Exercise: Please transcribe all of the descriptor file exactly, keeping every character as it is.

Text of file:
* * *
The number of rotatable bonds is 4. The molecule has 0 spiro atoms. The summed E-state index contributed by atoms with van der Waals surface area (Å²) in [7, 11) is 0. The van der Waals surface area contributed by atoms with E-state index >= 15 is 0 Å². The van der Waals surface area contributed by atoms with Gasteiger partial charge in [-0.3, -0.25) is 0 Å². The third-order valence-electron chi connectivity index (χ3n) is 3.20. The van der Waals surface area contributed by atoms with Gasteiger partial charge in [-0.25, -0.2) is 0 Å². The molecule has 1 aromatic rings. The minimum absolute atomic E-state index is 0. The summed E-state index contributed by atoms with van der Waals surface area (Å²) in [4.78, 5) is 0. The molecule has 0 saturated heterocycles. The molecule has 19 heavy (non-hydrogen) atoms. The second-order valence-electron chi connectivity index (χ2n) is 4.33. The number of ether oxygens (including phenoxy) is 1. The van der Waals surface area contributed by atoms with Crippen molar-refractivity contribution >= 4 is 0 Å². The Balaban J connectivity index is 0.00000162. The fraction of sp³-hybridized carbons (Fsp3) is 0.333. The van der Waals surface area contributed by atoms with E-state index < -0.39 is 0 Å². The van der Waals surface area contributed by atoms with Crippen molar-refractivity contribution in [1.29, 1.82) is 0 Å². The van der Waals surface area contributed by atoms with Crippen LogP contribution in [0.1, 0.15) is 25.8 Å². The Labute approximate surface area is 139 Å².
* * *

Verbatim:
The number of rotatable bonds is 4. The molecule has 0 spiro atoms. The summed E-state index contributed by atoms with van der Waals surface area (Å²) in [7, 11) is 0. The van der Waals surface area contributed by atoms with E-state index >= 15 is 0 Å². The van der Waals surface area contributed by atoms with Gasteiger partial charge in [-0.3, -0.25) is 0 Å². The third-order valence-electron chi connectivity index (χ3n) is 3.20. The van der Waals surface area contributed by atoms with Gasteiger partial charge in [-0.25, -0.2) is 0 Å². The molecule has 1 aromatic rings. The minimum absolute atomic E-state index is 0. The summed E-state index contributed by atoms with van der Waals surface area (Å²) in [4.78, 5) is 0. The molecule has 0 saturated heterocycles. The molecule has 19 heavy (non-hydrogen) atoms. The second-order valence-electron chi connectivity index (χ2n) is 4.33. The number of ether oxygens (including phenoxy) is 1. The van der Waals surface area contributed by atoms with Crippen molar-refractivity contribution >= 4 is 0 Å². The Balaban J connectivity index is 0.00000162. The fraction of sp³-hybridized carbons (Fsp3) is 0.333. The van der Waals surface area contributed by atoms with E-state index < -0.39 is 0 Å². The van der Waals surface area contributed by atoms with Crippen molar-refractivity contribution in [1.29, 1.82) is 0 Å². The van der Waals surface area contributed by atoms with Crippen LogP contribution in [0.1, 0.15) is 25.8 Å². The Labute approximate surface area is 139 Å².